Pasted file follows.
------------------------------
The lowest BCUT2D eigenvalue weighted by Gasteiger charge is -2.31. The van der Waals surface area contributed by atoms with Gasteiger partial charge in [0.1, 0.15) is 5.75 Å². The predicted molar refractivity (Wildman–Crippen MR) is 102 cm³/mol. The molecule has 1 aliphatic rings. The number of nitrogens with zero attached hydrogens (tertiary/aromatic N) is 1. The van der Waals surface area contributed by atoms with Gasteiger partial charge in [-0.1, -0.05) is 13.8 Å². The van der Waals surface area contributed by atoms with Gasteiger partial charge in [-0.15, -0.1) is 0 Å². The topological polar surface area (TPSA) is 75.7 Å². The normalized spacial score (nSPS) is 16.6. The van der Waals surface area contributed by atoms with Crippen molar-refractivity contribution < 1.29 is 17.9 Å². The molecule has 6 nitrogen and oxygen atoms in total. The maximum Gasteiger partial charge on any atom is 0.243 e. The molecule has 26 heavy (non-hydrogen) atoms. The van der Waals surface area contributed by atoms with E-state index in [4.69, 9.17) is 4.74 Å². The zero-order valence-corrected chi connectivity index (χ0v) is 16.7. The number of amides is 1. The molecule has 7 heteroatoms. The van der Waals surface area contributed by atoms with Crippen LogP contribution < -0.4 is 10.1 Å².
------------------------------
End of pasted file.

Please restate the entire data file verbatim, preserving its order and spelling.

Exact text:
The lowest BCUT2D eigenvalue weighted by Gasteiger charge is -2.31. The van der Waals surface area contributed by atoms with Gasteiger partial charge in [0.1, 0.15) is 5.75 Å². The predicted molar refractivity (Wildman–Crippen MR) is 102 cm³/mol. The molecule has 1 aliphatic rings. The number of nitrogens with zero attached hydrogens (tertiary/aromatic N) is 1. The van der Waals surface area contributed by atoms with Gasteiger partial charge in [-0.1, -0.05) is 13.8 Å². The van der Waals surface area contributed by atoms with Gasteiger partial charge in [-0.15, -0.1) is 0 Å². The topological polar surface area (TPSA) is 75.7 Å². The normalized spacial score (nSPS) is 16.6. The van der Waals surface area contributed by atoms with Crippen molar-refractivity contribution < 1.29 is 17.9 Å². The molecule has 6 nitrogen and oxygen atoms in total. The maximum Gasteiger partial charge on any atom is 0.243 e. The molecule has 26 heavy (non-hydrogen) atoms. The van der Waals surface area contributed by atoms with E-state index in [4.69, 9.17) is 4.74 Å². The zero-order valence-corrected chi connectivity index (χ0v) is 16.7. The number of amides is 1. The molecule has 7 heteroatoms. The van der Waals surface area contributed by atoms with Crippen LogP contribution < -0.4 is 10.1 Å².